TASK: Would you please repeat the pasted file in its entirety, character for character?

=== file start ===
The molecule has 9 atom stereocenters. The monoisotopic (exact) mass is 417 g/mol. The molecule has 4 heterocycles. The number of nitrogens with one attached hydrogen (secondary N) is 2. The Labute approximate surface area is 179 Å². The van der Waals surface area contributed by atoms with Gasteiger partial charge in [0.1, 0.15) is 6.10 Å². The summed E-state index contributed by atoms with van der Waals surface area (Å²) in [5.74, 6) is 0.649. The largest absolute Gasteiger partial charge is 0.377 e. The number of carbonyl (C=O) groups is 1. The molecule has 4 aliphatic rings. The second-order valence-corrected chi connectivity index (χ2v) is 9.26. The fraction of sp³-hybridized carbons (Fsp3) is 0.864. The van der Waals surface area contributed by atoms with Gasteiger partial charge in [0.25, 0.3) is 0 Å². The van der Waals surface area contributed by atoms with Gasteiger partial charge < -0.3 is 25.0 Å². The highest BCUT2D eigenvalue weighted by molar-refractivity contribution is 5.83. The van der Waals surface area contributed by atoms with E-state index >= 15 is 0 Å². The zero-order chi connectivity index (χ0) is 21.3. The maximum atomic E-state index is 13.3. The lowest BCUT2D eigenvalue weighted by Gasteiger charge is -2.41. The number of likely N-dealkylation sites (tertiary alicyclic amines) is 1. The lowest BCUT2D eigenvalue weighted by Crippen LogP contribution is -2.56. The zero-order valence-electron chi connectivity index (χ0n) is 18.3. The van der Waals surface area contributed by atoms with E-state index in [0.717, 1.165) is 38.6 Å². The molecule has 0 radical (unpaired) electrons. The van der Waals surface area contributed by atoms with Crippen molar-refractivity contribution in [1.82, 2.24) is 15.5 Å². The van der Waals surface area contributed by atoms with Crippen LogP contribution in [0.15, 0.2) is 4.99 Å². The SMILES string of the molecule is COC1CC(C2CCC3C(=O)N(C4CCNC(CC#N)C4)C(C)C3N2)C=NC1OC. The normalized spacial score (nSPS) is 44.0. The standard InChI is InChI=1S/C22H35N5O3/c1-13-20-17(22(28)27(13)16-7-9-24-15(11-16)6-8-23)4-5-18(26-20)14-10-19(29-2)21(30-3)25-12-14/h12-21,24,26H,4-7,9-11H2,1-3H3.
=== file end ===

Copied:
The molecule has 9 atom stereocenters. The monoisotopic (exact) mass is 417 g/mol. The molecule has 4 heterocycles. The number of nitrogens with one attached hydrogen (secondary N) is 2. The Labute approximate surface area is 179 Å². The van der Waals surface area contributed by atoms with Gasteiger partial charge in [0.1, 0.15) is 6.10 Å². The summed E-state index contributed by atoms with van der Waals surface area (Å²) in [5.74, 6) is 0.649. The largest absolute Gasteiger partial charge is 0.377 e. The number of carbonyl (C=O) groups is 1. The molecule has 4 aliphatic rings. The second-order valence-corrected chi connectivity index (χ2v) is 9.26. The fraction of sp³-hybridized carbons (Fsp3) is 0.864. The van der Waals surface area contributed by atoms with Gasteiger partial charge in [0.25, 0.3) is 0 Å². The van der Waals surface area contributed by atoms with Gasteiger partial charge < -0.3 is 25.0 Å². The highest BCUT2D eigenvalue weighted by molar-refractivity contribution is 5.83. The van der Waals surface area contributed by atoms with E-state index >= 15 is 0 Å². The zero-order chi connectivity index (χ0) is 21.3. The maximum atomic E-state index is 13.3. The lowest BCUT2D eigenvalue weighted by Gasteiger charge is -2.41. The number of likely N-dealkylation sites (tertiary alicyclic amines) is 1. The lowest BCUT2D eigenvalue weighted by Crippen LogP contribution is -2.56. The zero-order valence-electron chi connectivity index (χ0n) is 18.3. The van der Waals surface area contributed by atoms with E-state index in [0.717, 1.165) is 38.6 Å². The molecule has 0 radical (unpaired) electrons. The van der Waals surface area contributed by atoms with Crippen molar-refractivity contribution in [1.82, 2.24) is 15.5 Å². The van der Waals surface area contributed by atoms with Crippen LogP contribution in [0.15, 0.2) is 4.99 Å². The SMILES string of the molecule is COC1CC(C2CCC3C(=O)N(C4CCNC(CC#N)C4)C(C)C3N2)C=NC1OC. The normalized spacial score (nSPS) is 44.0. The standard InChI is InChI=1S/C22H35N5O3/c1-13-20-17(22(28)27(13)16-7-9-24-15(11-16)6-8-23)4-5-18(26-20)14-10-19(29-2)21(30-3)25-12-14/h12-21,24,26H,4-7,9-11H2,1-3H3.